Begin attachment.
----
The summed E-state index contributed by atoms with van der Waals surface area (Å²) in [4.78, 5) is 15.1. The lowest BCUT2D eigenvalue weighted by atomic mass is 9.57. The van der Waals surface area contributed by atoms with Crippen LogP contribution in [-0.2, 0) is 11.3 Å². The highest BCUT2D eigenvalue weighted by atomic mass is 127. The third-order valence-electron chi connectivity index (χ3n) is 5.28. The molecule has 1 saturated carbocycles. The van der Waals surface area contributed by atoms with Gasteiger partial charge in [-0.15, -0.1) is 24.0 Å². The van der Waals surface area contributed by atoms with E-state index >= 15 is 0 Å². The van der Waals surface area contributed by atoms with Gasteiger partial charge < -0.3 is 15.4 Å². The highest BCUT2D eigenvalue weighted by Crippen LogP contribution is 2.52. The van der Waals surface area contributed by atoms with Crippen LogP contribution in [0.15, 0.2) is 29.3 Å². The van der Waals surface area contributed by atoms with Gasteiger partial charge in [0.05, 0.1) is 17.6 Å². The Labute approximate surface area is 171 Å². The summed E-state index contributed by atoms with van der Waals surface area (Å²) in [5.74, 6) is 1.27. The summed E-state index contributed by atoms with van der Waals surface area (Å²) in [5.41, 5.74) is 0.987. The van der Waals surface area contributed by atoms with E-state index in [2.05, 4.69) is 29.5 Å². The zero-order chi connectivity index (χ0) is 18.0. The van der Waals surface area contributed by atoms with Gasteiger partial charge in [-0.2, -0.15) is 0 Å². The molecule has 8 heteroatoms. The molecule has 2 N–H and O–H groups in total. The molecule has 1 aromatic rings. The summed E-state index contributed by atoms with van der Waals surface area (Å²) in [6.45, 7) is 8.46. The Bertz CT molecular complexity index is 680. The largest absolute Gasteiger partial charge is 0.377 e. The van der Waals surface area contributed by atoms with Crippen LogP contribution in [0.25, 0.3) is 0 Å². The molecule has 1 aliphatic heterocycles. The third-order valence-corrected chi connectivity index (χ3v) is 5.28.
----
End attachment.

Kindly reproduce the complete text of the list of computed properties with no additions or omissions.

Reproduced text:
The summed E-state index contributed by atoms with van der Waals surface area (Å²) in [4.78, 5) is 15.1. The lowest BCUT2D eigenvalue weighted by atomic mass is 9.57. The van der Waals surface area contributed by atoms with Crippen LogP contribution in [-0.2, 0) is 11.3 Å². The highest BCUT2D eigenvalue weighted by atomic mass is 127. The third-order valence-electron chi connectivity index (χ3n) is 5.28. The molecule has 1 saturated carbocycles. The van der Waals surface area contributed by atoms with Gasteiger partial charge in [-0.15, -0.1) is 24.0 Å². The van der Waals surface area contributed by atoms with E-state index >= 15 is 0 Å². The van der Waals surface area contributed by atoms with Gasteiger partial charge < -0.3 is 15.4 Å². The highest BCUT2D eigenvalue weighted by Crippen LogP contribution is 2.52. The van der Waals surface area contributed by atoms with Crippen LogP contribution in [0.15, 0.2) is 29.3 Å². The van der Waals surface area contributed by atoms with Gasteiger partial charge in [0.05, 0.1) is 17.6 Å². The Labute approximate surface area is 171 Å². The summed E-state index contributed by atoms with van der Waals surface area (Å²) in [5.74, 6) is 1.27. The summed E-state index contributed by atoms with van der Waals surface area (Å²) in [5.41, 5.74) is 0.987. The van der Waals surface area contributed by atoms with E-state index in [2.05, 4.69) is 29.5 Å². The zero-order chi connectivity index (χ0) is 18.0. The van der Waals surface area contributed by atoms with Gasteiger partial charge in [-0.2, -0.15) is 0 Å². The molecule has 8 heteroatoms. The molecule has 2 N–H and O–H groups in total. The molecule has 1 aromatic rings. The summed E-state index contributed by atoms with van der Waals surface area (Å²) in [6.45, 7) is 8.46. The Bertz CT molecular complexity index is 680. The largest absolute Gasteiger partial charge is 0.377 e. The van der Waals surface area contributed by atoms with Crippen LogP contribution in [0.25, 0.3) is 0 Å². The molecule has 1 aliphatic heterocycles. The third-order valence-corrected chi connectivity index (χ3v) is 5.28.